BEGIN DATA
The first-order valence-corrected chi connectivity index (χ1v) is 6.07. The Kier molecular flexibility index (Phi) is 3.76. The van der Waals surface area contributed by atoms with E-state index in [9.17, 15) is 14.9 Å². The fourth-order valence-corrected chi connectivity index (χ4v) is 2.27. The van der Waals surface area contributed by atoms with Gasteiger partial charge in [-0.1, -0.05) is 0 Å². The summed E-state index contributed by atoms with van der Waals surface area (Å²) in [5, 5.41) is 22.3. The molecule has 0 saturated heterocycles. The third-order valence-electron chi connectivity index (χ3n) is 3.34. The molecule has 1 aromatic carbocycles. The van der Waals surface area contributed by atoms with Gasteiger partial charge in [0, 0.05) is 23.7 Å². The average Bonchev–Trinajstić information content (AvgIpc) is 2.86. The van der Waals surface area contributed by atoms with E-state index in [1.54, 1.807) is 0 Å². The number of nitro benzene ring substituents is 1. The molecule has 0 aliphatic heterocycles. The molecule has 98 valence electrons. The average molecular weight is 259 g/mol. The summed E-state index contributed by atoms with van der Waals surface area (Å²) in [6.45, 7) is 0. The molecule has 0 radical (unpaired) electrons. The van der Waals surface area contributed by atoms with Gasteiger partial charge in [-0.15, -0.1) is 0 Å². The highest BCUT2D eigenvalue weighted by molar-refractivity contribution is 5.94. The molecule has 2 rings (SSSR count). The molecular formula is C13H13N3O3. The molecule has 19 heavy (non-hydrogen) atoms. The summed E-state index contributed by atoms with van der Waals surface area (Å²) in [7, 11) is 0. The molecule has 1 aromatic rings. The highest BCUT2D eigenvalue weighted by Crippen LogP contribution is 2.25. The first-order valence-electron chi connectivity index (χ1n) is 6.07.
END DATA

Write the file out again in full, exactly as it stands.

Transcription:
The first-order valence-corrected chi connectivity index (χ1v) is 6.07. The Kier molecular flexibility index (Phi) is 3.76. The van der Waals surface area contributed by atoms with E-state index in [9.17, 15) is 14.9 Å². The fourth-order valence-corrected chi connectivity index (χ4v) is 2.27. The van der Waals surface area contributed by atoms with Gasteiger partial charge in [-0.1, -0.05) is 0 Å². The summed E-state index contributed by atoms with van der Waals surface area (Å²) in [5, 5.41) is 22.3. The molecule has 0 saturated heterocycles. The third-order valence-electron chi connectivity index (χ3n) is 3.34. The molecule has 1 aromatic carbocycles. The van der Waals surface area contributed by atoms with Gasteiger partial charge in [0, 0.05) is 23.7 Å². The average Bonchev–Trinajstić information content (AvgIpc) is 2.86. The van der Waals surface area contributed by atoms with E-state index in [1.54, 1.807) is 0 Å². The number of nitro benzene ring substituents is 1. The molecule has 0 aliphatic heterocycles. The molecule has 98 valence electrons. The average molecular weight is 259 g/mol. The summed E-state index contributed by atoms with van der Waals surface area (Å²) in [6.45, 7) is 0. The molecule has 0 radical (unpaired) electrons. The van der Waals surface area contributed by atoms with Gasteiger partial charge in [-0.15, -0.1) is 0 Å². The highest BCUT2D eigenvalue weighted by molar-refractivity contribution is 5.94. The molecule has 2 rings (SSSR count). The molecular formula is C13H13N3O3. The molecule has 19 heavy (non-hydrogen) atoms. The summed E-state index contributed by atoms with van der Waals surface area (Å²) in [7, 11) is 0. The molecule has 1 aromatic rings. The highest BCUT2D eigenvalue weighted by Crippen LogP contribution is 2.25. The first-order valence-electron chi connectivity index (χ1n) is 6.07.